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Windows

Windows can be an important feature on a building and a contributing detail to the overall architectural style. Windows also have a tendency to be replaced over time with the most up to date styles. When looking at an historic image, it is important to notice what type of windows are present, as they may date later than the building style. For example, an image featuring an 1820s Federal style house with 1/1 windows would likely date after the 1890s, as that was the time that 1/1 windows became available. The numbers in window descriptions refer to the number of panes in each window sash. A 1/1 window (pronounced one-over-one) has one pane in the top sash and one pane in the bottom sash.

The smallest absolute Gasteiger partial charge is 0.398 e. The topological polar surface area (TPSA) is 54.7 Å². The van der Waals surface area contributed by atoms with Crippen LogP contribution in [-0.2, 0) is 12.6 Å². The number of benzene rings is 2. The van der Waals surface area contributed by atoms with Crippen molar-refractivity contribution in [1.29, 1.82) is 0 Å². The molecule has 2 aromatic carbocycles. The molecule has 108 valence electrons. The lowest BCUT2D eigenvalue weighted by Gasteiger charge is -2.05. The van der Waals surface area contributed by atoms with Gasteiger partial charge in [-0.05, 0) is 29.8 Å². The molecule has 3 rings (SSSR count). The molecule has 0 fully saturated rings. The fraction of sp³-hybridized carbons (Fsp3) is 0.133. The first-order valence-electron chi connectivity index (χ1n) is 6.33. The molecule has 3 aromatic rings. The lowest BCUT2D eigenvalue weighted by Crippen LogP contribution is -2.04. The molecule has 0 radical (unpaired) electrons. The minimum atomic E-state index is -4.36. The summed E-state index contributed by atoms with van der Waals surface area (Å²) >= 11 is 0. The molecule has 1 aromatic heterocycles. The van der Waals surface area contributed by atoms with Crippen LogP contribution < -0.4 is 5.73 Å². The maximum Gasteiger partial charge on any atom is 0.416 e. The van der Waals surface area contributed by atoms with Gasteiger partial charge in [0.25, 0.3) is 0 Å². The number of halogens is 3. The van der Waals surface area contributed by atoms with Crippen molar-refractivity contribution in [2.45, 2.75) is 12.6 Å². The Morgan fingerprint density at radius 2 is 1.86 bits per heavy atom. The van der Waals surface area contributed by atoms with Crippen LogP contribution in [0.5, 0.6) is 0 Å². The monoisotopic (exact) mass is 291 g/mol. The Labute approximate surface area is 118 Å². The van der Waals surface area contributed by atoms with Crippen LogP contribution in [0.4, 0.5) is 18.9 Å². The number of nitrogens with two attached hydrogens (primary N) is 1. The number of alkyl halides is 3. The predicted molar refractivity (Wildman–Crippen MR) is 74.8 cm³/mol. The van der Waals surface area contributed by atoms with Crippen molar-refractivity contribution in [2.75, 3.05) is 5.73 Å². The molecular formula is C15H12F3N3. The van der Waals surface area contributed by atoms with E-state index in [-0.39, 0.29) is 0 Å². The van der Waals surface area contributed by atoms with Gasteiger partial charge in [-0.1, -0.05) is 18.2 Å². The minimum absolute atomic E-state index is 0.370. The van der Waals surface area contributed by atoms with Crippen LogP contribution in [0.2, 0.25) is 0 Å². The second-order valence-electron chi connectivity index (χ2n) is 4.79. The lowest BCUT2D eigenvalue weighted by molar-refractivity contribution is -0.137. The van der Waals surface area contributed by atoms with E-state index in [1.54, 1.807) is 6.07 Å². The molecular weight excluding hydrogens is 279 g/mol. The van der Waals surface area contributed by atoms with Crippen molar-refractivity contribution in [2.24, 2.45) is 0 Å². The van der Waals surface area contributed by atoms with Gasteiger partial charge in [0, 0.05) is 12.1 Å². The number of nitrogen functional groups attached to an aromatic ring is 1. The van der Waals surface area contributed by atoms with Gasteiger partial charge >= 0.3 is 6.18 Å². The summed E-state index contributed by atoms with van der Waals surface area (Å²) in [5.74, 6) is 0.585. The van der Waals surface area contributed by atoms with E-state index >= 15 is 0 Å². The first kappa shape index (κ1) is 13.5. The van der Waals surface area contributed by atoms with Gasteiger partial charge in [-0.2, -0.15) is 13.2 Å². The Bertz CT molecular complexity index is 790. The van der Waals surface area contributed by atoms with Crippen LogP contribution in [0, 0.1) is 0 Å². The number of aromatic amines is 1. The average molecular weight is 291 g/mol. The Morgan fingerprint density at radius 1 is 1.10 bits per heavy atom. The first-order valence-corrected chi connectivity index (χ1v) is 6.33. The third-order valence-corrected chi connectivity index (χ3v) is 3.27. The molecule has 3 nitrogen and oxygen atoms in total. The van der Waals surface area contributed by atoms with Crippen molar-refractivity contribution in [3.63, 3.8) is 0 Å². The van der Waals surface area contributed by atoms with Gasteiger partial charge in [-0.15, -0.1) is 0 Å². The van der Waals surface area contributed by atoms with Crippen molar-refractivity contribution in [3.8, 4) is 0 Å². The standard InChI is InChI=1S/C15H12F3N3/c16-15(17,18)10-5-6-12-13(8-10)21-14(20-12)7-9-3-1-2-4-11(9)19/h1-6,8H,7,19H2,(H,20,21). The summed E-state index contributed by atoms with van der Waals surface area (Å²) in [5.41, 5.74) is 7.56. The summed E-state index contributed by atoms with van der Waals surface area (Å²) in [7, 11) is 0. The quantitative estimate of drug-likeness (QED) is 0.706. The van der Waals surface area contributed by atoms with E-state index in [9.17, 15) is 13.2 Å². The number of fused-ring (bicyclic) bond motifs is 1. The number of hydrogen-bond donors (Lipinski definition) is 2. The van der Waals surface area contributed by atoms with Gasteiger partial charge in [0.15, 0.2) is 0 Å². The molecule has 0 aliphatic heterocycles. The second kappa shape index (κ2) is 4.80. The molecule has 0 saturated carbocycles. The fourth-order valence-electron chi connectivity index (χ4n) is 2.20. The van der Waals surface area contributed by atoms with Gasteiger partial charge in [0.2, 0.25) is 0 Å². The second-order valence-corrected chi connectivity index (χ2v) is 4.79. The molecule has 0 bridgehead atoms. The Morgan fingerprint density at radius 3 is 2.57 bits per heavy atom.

Click on the thumbnails below that resemble the type of window in your historic image.

Colonial (12/12, 12/8, or 9/9 Sash) 6/6 Sash Colonial Revival (12/1, 9/1, 8/1, 6/1, or 4/1 Sash) 1/1 Sash
12/12, 12/8. or 9/9 Sash 6/6 Sash 12/1, 9/1, 6/1, or 4/1 Sash 1/1 Sash
2/2 Sash Fanlight Palladian Window Picture Window
2/2 Sash Fanlight Palladian Window Picture Window
Round/Oval Windows Quarrels Side and Transom Lights Bay Window
Round/Oval Windows Quarrels Side and Transom  Lights Side and Transom Lights Bay Window
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